Headroom is a concept used often by musicians. It’s the idea that, once you understand the fundamentals of a given piece—say a chord progression, groove and tempo—you are then free to do more. Because, at this point, you’re not thinking. You’re playing. It’s exactly the same with brands.
If brands always get stuck wondering about the fundamentals—what color things are supposed to be, what typeface to use—it will be nearly impossible to produce anything. When we eliminate uncertainty, our focus changes from wondering how to execute the brand to how we can start making things that add value—and getting them into market. After all, your target audience doesn’t care about the meeting where you and your art director slugged it out over 12 different shades of blue. But they will see a retargeting campaign on social.
Get some space.
Creating space to play with your brand starts by having all the tools necessary to focus on what actually matters—making people buy it. A visual style guide includes all the ingredients needed for a brand to manifest itself in any given channel. So when several different internal teams and agencies work on your brand, everything will connect. Every customer touchpoint. Every email. Every landing page. Every brochure. Every image posted to Facebook at 3 a.m. after an especially raucous conference after-party. Come on, Glen. We’ve been ready to go home for hours.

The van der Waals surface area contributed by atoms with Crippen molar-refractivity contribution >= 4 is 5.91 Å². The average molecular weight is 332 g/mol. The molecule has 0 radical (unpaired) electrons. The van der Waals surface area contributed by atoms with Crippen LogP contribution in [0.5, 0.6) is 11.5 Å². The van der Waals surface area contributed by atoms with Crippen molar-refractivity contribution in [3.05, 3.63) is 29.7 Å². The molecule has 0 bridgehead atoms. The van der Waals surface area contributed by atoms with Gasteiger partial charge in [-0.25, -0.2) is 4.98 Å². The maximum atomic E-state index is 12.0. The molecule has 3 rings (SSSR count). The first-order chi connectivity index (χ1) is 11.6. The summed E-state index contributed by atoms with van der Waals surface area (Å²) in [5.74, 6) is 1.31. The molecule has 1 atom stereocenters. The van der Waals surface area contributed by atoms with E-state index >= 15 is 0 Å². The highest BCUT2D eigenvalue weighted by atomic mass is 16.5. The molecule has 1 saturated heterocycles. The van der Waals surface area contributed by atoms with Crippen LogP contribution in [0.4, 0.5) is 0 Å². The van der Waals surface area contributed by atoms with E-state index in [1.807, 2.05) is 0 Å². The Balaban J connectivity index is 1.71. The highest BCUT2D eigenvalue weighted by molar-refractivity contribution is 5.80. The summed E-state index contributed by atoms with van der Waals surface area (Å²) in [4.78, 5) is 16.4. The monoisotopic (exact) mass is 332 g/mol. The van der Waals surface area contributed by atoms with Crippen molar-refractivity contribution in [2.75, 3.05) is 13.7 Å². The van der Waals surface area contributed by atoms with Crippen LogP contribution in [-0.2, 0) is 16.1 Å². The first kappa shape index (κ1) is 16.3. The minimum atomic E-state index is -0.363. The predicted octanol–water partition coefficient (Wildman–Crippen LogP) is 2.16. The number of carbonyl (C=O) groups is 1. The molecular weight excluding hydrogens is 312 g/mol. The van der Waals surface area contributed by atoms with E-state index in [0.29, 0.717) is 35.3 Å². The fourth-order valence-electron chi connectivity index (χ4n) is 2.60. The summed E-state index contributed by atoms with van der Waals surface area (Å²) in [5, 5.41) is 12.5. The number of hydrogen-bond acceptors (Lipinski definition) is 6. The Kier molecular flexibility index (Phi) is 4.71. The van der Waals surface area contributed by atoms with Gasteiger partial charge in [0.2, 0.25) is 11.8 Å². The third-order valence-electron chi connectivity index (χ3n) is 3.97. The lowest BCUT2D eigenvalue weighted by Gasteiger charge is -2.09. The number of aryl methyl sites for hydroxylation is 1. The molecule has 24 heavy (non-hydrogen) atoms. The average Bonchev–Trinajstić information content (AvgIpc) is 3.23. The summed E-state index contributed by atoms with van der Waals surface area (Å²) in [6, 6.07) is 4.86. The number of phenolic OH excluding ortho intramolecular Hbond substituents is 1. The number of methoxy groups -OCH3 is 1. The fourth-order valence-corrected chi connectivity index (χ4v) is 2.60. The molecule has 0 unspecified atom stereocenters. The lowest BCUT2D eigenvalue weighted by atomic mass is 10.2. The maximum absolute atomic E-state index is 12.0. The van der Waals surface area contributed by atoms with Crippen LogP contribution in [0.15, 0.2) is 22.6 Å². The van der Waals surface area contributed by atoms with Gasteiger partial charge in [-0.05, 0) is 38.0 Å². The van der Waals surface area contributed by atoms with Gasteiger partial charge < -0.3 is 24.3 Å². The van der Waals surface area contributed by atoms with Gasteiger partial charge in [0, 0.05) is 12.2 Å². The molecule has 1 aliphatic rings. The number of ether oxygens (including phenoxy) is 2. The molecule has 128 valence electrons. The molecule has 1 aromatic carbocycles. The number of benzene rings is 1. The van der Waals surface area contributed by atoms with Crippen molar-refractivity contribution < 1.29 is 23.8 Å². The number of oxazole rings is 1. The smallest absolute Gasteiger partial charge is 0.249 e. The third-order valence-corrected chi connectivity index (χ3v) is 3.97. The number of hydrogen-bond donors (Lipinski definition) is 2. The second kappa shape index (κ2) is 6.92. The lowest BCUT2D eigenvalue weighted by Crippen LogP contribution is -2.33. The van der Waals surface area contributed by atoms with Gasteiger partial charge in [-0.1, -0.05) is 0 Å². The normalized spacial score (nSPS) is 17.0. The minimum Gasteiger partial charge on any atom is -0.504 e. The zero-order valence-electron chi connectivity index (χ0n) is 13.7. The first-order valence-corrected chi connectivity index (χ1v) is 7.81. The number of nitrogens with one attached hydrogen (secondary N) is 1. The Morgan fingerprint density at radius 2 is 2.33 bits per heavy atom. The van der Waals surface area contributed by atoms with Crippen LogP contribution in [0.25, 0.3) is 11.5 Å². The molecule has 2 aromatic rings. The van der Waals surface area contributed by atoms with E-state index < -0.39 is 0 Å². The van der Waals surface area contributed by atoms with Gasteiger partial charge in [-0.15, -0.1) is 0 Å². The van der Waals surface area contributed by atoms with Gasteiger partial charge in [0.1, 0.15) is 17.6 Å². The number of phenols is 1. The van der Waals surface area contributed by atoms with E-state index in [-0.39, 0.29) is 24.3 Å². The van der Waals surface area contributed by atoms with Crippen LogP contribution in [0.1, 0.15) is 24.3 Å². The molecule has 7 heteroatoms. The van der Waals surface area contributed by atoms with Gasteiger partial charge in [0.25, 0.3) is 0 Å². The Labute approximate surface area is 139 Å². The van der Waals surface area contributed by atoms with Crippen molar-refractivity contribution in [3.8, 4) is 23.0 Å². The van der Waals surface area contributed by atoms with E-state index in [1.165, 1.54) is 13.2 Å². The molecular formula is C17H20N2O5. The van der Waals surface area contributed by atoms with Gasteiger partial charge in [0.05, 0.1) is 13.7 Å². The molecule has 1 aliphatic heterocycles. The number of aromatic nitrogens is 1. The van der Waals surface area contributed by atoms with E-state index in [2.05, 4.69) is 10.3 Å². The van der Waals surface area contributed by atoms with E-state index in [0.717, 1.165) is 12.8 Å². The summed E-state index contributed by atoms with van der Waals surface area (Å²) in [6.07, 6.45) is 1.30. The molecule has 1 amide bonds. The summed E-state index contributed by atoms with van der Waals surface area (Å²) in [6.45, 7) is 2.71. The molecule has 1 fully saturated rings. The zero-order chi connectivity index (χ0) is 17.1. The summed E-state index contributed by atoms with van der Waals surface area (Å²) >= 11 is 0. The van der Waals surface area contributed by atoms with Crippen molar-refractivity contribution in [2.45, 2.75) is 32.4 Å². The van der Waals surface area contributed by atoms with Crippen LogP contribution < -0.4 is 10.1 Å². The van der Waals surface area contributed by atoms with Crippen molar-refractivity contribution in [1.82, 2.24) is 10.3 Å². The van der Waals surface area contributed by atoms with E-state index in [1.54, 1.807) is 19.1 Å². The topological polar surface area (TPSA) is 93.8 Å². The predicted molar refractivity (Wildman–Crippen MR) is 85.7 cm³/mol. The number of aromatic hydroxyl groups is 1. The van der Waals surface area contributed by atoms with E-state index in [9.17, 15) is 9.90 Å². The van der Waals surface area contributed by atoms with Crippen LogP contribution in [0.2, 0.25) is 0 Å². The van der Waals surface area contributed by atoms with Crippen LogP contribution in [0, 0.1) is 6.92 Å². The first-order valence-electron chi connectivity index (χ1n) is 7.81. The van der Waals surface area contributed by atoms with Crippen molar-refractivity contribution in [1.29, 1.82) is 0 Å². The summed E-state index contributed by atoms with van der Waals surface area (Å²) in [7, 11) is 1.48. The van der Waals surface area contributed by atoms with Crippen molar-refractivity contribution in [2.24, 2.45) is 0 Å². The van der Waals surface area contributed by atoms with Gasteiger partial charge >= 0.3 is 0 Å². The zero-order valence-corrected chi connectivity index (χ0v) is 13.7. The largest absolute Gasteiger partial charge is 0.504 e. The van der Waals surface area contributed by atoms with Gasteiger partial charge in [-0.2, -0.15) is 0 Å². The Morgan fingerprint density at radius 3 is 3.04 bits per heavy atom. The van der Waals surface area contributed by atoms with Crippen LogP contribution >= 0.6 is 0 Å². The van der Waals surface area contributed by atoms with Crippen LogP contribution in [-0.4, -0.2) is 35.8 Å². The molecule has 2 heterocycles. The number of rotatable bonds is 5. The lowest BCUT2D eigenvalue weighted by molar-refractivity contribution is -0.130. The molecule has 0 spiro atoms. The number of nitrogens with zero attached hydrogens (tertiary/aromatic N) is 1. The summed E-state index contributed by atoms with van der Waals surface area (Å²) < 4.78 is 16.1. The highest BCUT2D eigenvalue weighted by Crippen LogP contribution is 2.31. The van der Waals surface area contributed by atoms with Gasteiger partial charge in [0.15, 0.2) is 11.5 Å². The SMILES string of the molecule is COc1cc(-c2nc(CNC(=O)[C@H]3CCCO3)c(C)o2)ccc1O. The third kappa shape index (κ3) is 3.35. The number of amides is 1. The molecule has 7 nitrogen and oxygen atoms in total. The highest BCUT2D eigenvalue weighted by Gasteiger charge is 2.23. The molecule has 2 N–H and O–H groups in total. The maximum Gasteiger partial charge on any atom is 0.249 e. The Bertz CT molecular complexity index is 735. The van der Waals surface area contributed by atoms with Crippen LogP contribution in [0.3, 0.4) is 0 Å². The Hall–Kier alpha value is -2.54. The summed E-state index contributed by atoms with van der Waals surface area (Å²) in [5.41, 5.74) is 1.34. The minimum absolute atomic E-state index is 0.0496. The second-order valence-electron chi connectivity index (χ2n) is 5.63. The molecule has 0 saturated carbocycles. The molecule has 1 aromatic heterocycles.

Similarly, a verbal style guide ensures the right mix of key talking points. In short, what you say and how you say it. That way,not only will you say the right things to the right people, you’ll stay true to the tone of your brand.
But this goes past consistency. After all, consistency is simply a byproduct of everybody working with the same set of tools. By putting in some work upfront, we can create the headroom to really make your brand sing. And, when we strike the right chord, people might just start to care about your brand, and maybe even buy it.